There is Turkish coffee in Istanbul, but most people drink tea. All day. Go to a café, drink tea. Finish a meal, drink tea. Have a conversation, drink tea. Turks make tea in a samovar, as Russians do. Or, more often these days, they make it in a samovar-like double pot. Strong pot of tea, pot of hot water, mix the two. There is always sugar available. No milk or lemon. They drink tea here in glasses, not the straight ones in filigree metal holders of Russia, but much smaller tulip-shaped ones, often brought on a china saucer.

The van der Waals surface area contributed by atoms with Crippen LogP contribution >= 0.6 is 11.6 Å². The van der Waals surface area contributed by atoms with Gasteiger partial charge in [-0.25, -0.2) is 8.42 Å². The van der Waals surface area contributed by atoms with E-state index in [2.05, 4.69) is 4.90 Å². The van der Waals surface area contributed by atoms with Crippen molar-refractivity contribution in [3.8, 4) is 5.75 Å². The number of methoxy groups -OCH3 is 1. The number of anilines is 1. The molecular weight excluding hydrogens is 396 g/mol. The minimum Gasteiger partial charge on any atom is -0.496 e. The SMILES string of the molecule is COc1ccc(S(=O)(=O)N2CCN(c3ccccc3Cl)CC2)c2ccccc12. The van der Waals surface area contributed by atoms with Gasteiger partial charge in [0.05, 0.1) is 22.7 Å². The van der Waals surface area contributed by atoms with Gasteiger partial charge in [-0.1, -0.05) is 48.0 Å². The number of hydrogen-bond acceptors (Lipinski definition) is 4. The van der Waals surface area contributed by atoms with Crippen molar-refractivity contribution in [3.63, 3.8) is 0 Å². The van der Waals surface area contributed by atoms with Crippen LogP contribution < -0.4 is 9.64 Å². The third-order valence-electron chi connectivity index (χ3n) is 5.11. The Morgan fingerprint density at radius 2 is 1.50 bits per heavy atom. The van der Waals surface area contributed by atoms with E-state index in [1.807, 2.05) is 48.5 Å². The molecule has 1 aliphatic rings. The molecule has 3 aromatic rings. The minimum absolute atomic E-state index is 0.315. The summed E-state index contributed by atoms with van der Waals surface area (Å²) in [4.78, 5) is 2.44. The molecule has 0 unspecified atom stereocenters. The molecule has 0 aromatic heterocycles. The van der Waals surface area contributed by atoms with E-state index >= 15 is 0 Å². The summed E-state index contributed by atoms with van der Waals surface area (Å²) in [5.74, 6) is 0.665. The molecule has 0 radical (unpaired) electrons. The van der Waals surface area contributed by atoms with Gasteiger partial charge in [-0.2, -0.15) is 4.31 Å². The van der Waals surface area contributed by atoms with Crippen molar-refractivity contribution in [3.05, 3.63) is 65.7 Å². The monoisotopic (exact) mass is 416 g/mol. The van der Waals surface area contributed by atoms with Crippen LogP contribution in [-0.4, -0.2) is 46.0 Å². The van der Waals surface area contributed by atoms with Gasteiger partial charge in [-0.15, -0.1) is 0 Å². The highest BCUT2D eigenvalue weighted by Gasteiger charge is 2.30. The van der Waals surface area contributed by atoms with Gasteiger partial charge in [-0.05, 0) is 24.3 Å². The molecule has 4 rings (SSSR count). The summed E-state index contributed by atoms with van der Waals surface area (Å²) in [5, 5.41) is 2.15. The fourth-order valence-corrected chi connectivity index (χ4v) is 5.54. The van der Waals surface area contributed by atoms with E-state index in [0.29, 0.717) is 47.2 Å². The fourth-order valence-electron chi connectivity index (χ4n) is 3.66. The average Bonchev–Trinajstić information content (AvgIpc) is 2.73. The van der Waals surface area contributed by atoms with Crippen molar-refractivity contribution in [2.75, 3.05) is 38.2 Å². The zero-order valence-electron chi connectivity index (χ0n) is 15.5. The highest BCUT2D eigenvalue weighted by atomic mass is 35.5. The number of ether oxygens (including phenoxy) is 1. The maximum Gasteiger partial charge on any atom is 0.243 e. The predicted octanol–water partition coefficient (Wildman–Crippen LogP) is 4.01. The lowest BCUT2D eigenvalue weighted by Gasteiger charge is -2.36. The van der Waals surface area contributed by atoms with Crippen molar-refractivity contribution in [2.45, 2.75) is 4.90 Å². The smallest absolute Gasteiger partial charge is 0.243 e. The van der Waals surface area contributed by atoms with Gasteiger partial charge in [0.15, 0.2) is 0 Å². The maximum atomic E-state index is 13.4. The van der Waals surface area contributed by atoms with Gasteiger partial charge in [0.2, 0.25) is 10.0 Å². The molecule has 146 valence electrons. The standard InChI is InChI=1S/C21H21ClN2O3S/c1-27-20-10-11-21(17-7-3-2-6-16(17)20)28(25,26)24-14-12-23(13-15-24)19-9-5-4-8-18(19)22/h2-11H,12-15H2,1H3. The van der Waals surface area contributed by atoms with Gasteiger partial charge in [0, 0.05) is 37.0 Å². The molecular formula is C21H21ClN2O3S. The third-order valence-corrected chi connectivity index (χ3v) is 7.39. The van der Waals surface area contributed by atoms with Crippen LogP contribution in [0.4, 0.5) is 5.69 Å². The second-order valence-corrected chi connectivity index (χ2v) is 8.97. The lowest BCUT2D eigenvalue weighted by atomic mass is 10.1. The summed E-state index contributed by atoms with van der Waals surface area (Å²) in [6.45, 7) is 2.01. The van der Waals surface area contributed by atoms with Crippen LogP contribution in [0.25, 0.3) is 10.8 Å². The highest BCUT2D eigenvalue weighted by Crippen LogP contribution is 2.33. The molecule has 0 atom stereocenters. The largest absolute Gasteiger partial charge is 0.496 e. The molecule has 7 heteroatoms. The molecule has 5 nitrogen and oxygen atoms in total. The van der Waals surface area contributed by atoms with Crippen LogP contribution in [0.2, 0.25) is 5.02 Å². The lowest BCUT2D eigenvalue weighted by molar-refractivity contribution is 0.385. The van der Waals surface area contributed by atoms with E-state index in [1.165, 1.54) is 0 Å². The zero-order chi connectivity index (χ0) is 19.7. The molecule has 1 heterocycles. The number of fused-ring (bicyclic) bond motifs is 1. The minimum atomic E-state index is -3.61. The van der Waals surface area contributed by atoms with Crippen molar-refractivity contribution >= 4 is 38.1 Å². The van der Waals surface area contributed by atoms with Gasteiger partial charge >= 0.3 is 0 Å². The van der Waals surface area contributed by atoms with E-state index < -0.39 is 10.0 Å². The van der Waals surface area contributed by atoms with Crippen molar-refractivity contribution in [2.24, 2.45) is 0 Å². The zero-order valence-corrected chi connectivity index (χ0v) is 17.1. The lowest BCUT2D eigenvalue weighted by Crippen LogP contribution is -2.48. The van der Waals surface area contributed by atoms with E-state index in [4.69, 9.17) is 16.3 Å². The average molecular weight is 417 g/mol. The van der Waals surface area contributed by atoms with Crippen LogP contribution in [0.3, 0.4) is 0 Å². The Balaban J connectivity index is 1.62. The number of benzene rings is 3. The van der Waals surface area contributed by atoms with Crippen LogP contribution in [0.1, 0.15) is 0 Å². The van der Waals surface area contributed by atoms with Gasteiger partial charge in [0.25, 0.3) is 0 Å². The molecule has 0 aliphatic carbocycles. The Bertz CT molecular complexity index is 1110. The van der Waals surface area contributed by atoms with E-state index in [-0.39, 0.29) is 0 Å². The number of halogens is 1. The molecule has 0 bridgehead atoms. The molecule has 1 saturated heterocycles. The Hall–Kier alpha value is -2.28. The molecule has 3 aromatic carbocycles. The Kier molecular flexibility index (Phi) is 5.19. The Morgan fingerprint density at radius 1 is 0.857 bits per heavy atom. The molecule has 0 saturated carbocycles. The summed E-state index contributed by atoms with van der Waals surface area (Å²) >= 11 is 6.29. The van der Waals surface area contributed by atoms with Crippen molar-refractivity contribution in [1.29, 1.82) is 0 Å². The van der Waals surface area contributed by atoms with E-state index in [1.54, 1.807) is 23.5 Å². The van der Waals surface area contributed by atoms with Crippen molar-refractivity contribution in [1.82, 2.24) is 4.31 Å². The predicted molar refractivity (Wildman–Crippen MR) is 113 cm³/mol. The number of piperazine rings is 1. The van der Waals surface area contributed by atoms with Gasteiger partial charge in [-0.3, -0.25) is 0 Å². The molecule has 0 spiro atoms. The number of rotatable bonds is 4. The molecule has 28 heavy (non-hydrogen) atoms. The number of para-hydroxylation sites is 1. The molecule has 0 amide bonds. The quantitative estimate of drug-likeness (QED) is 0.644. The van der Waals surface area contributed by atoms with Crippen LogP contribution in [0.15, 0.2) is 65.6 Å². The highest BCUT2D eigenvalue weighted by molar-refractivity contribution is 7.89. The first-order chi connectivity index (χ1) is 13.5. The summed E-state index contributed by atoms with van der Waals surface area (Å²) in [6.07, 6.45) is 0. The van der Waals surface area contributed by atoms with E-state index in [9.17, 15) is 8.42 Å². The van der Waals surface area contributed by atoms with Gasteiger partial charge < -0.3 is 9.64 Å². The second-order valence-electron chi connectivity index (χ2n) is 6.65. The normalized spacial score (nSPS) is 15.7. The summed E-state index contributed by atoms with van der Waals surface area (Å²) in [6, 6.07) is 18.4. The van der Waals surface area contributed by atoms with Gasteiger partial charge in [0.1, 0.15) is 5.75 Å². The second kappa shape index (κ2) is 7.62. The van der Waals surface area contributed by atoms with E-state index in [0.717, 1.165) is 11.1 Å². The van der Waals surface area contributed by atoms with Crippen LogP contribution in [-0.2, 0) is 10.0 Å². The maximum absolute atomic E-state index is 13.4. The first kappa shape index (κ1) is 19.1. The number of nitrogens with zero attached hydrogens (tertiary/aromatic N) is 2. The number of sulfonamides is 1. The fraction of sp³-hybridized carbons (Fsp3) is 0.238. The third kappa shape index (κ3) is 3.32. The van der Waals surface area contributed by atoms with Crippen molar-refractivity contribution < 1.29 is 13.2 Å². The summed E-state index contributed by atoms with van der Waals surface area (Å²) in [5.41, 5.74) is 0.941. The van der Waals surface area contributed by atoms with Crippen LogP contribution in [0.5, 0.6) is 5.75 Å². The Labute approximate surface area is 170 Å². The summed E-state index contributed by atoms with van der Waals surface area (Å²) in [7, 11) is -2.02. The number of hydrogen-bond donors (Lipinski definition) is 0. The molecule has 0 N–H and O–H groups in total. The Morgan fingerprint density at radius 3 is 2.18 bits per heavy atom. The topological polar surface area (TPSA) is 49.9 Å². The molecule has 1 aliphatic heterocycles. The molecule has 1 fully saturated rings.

"Tea" in Turkish is çay, pronounced chai (the way your local coffee shop pronounces that word, not the way it is pronounced in Hebrew). Same word as in Russian and several languages of India. (That's right, chai just means "tea," so "chai tea" is incorrect. But --in the U.S. and in India-- chai or masala chai is indeed Indian-style spiced tea.)